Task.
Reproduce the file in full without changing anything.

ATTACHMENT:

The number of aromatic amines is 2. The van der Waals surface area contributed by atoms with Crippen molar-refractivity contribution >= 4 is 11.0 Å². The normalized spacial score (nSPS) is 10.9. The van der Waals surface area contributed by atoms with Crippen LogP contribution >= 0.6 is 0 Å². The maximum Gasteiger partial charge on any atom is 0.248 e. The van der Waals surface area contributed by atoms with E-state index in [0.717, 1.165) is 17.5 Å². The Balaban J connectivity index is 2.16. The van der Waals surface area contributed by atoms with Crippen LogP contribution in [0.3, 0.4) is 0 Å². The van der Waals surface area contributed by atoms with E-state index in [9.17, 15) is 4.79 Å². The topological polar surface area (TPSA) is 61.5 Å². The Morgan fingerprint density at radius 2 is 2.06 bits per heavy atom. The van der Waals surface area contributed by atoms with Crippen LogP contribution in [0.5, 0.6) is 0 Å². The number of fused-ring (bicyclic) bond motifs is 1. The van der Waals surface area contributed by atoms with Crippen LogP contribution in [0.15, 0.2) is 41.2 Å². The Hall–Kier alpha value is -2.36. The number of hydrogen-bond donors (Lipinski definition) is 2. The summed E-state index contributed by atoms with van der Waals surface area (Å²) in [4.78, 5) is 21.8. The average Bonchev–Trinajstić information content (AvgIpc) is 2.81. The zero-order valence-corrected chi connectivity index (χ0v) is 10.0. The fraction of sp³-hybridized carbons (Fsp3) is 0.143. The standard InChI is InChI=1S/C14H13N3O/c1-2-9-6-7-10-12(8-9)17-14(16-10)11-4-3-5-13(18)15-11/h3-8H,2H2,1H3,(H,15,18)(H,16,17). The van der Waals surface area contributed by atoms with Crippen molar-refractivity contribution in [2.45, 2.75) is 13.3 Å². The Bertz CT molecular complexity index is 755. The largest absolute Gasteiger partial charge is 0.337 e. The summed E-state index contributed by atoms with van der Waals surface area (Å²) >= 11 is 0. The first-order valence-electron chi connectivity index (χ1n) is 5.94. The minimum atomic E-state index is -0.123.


The number of aromatic amines is 2. The van der Waals surface area contributed by atoms with Crippen molar-refractivity contribution >= 4 is 11.0 Å². The normalized spacial score (nSPS) is 10.9. The van der Waals surface area contributed by atoms with Crippen LogP contribution >= 0.6 is 0 Å². The maximum Gasteiger partial charge on any atom is 0.248 e. The van der Waals surface area contributed by atoms with E-state index in [0.717, 1.165) is 17.5 Å². The Balaban J connectivity index is 2.16. The van der Waals surface area contributed by atoms with Crippen LogP contribution in [0.3, 0.4) is 0 Å². The van der Waals surface area contributed by atoms with E-state index in [9.17, 15) is 4.79 Å². The topological polar surface area (TPSA) is 61.5 Å². The Morgan fingerprint density at radius 2 is 2.06 bits per heavy atom. The van der Waals surface area contributed by atoms with Crippen LogP contribution in [0.5, 0.6) is 0 Å². The number of fused-ring (bicyclic) bond motifs is 1. The van der Waals surface area contributed by atoms with Crippen LogP contribution in [0.15, 0.2) is 41.2 Å². The Hall–Kier alpha value is -2.36. The number of hydrogen-bond donors (Lipinski definition) is 2. The summed E-state index contributed by atoms with van der Waals surface area (Å²) in [4.78, 5) is 21.8. The average Bonchev–Trinajstić information content (AvgIpc) is 2.81. The zero-order valence-corrected chi connectivity index (χ0v) is 10.0. The fraction of sp³-hybridized carbons (Fsp3) is 0.143. The standard InChI is InChI=1S/C14H13N3O/c1-2-9-6-7-10-12(8-9)17-14(16-10)11-4-3-5-13(18)15-11/h3-8H,2H2,1H3,(H,15,18)(H,16,17). The van der Waals surface area contributed by atoms with Crippen molar-refractivity contribution in [2.45, 2.75) is 13.3 Å². The Bertz CT molecular complexity index is 755. The largest absolute Gasteiger partial charge is 0.337 e. The summed E-state index contributed by atoms with van der Waals surface area (Å²) >= 11 is 0. The first-order valence-electron chi connectivity index (χ1n) is 5.94. The minimum atomic E-state index is -0.123.